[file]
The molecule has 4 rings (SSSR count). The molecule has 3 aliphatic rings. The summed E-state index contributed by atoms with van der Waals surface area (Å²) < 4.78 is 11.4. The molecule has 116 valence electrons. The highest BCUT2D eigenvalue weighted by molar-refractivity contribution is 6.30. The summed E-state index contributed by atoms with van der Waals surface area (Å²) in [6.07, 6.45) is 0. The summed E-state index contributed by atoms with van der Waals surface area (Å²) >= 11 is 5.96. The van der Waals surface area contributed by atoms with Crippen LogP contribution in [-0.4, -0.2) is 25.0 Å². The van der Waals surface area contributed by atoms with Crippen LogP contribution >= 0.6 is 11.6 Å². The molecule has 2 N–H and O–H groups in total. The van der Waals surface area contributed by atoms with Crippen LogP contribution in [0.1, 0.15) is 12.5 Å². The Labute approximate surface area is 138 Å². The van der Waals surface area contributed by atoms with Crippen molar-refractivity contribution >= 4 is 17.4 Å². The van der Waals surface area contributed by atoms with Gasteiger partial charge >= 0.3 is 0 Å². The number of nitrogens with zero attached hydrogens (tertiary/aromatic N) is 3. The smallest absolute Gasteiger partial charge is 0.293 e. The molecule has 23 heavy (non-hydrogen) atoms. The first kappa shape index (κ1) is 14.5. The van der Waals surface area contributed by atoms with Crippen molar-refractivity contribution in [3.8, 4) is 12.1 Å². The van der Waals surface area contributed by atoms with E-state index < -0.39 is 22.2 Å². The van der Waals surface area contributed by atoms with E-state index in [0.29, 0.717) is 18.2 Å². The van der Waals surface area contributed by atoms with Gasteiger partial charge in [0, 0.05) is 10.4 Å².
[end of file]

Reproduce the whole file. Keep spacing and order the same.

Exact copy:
The molecule has 4 rings (SSSR count). The molecule has 3 aliphatic rings. The summed E-state index contributed by atoms with van der Waals surface area (Å²) < 4.78 is 11.4. The molecule has 116 valence electrons. The highest BCUT2D eigenvalue weighted by molar-refractivity contribution is 6.30. The summed E-state index contributed by atoms with van der Waals surface area (Å²) in [6.07, 6.45) is 0. The summed E-state index contributed by atoms with van der Waals surface area (Å²) >= 11 is 5.96. The van der Waals surface area contributed by atoms with Crippen LogP contribution in [-0.4, -0.2) is 25.0 Å². The van der Waals surface area contributed by atoms with Crippen LogP contribution >= 0.6 is 11.6 Å². The molecule has 2 N–H and O–H groups in total. The van der Waals surface area contributed by atoms with Crippen LogP contribution in [0.1, 0.15) is 12.5 Å². The Labute approximate surface area is 138 Å². The van der Waals surface area contributed by atoms with Crippen molar-refractivity contribution >= 4 is 17.4 Å². The van der Waals surface area contributed by atoms with Gasteiger partial charge >= 0.3 is 0 Å². The number of nitrogens with zero attached hydrogens (tertiary/aromatic N) is 3. The smallest absolute Gasteiger partial charge is 0.293 e. The molecule has 23 heavy (non-hydrogen) atoms. The first kappa shape index (κ1) is 14.5. The van der Waals surface area contributed by atoms with Crippen molar-refractivity contribution in [3.8, 4) is 12.1 Å². The van der Waals surface area contributed by atoms with E-state index < -0.39 is 22.2 Å². The van der Waals surface area contributed by atoms with E-state index in [0.29, 0.717) is 18.2 Å². The van der Waals surface area contributed by atoms with Gasteiger partial charge in [0, 0.05) is 10.4 Å².